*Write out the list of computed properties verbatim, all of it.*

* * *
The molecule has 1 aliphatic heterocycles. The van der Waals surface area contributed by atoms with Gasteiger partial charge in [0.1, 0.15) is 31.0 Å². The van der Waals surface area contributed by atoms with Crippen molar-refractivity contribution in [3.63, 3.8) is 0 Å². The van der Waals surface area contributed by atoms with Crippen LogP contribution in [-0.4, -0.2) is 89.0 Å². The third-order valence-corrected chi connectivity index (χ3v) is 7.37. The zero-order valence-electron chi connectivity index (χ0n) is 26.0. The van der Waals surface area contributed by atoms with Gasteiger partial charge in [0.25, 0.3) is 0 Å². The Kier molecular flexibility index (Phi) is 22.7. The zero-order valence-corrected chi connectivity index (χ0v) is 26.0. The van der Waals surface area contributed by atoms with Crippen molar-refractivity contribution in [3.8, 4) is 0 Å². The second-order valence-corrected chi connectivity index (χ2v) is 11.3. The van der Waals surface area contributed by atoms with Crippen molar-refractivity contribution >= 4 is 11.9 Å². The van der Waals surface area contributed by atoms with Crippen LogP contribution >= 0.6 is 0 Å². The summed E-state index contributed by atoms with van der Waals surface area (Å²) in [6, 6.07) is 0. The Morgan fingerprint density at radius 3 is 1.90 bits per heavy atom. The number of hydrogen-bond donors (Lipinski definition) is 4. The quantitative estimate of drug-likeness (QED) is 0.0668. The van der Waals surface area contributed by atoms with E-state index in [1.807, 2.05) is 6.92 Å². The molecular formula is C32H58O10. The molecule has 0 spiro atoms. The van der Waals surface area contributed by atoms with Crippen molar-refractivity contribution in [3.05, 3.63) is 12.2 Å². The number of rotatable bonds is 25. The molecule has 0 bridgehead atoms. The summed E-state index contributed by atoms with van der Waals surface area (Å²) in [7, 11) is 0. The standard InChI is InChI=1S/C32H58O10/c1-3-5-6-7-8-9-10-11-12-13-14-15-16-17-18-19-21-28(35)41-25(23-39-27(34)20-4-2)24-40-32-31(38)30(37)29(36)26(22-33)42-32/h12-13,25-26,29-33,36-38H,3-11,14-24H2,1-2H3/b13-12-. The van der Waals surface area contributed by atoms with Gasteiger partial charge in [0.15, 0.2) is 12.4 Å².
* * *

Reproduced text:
The molecule has 1 aliphatic heterocycles. The van der Waals surface area contributed by atoms with Gasteiger partial charge in [0.1, 0.15) is 31.0 Å². The van der Waals surface area contributed by atoms with Crippen molar-refractivity contribution in [3.63, 3.8) is 0 Å². The van der Waals surface area contributed by atoms with Crippen LogP contribution in [-0.4, -0.2) is 89.0 Å². The third-order valence-corrected chi connectivity index (χ3v) is 7.37. The zero-order valence-electron chi connectivity index (χ0n) is 26.0. The van der Waals surface area contributed by atoms with Gasteiger partial charge in [0.25, 0.3) is 0 Å². The Kier molecular flexibility index (Phi) is 22.7. The zero-order valence-corrected chi connectivity index (χ0v) is 26.0. The van der Waals surface area contributed by atoms with Crippen molar-refractivity contribution in [3.8, 4) is 0 Å². The second-order valence-corrected chi connectivity index (χ2v) is 11.3. The van der Waals surface area contributed by atoms with Crippen molar-refractivity contribution >= 4 is 11.9 Å². The van der Waals surface area contributed by atoms with Crippen LogP contribution >= 0.6 is 0 Å². The summed E-state index contributed by atoms with van der Waals surface area (Å²) in [6, 6.07) is 0. The Morgan fingerprint density at radius 3 is 1.90 bits per heavy atom. The number of hydrogen-bond donors (Lipinski definition) is 4. The quantitative estimate of drug-likeness (QED) is 0.0668. The van der Waals surface area contributed by atoms with E-state index in [1.807, 2.05) is 6.92 Å². The molecular formula is C32H58O10. The molecule has 0 spiro atoms. The van der Waals surface area contributed by atoms with Crippen molar-refractivity contribution in [3.05, 3.63) is 12.2 Å². The number of rotatable bonds is 25. The molecule has 0 bridgehead atoms. The summed E-state index contributed by atoms with van der Waals surface area (Å²) in [7, 11) is 0. The standard InChI is InChI=1S/C32H58O10/c1-3-5-6-7-8-9-10-11-12-13-14-15-16-17-18-19-21-28(35)41-25(23-39-27(34)20-4-2)24-40-32-31(38)30(37)29(36)26(22-33)42-32/h12-13,25-26,29-33,36-38H,3-11,14-24H2,1-2H3/b13-12-. The van der Waals surface area contributed by atoms with Gasteiger partial charge in [0.15, 0.2) is 12.4 Å².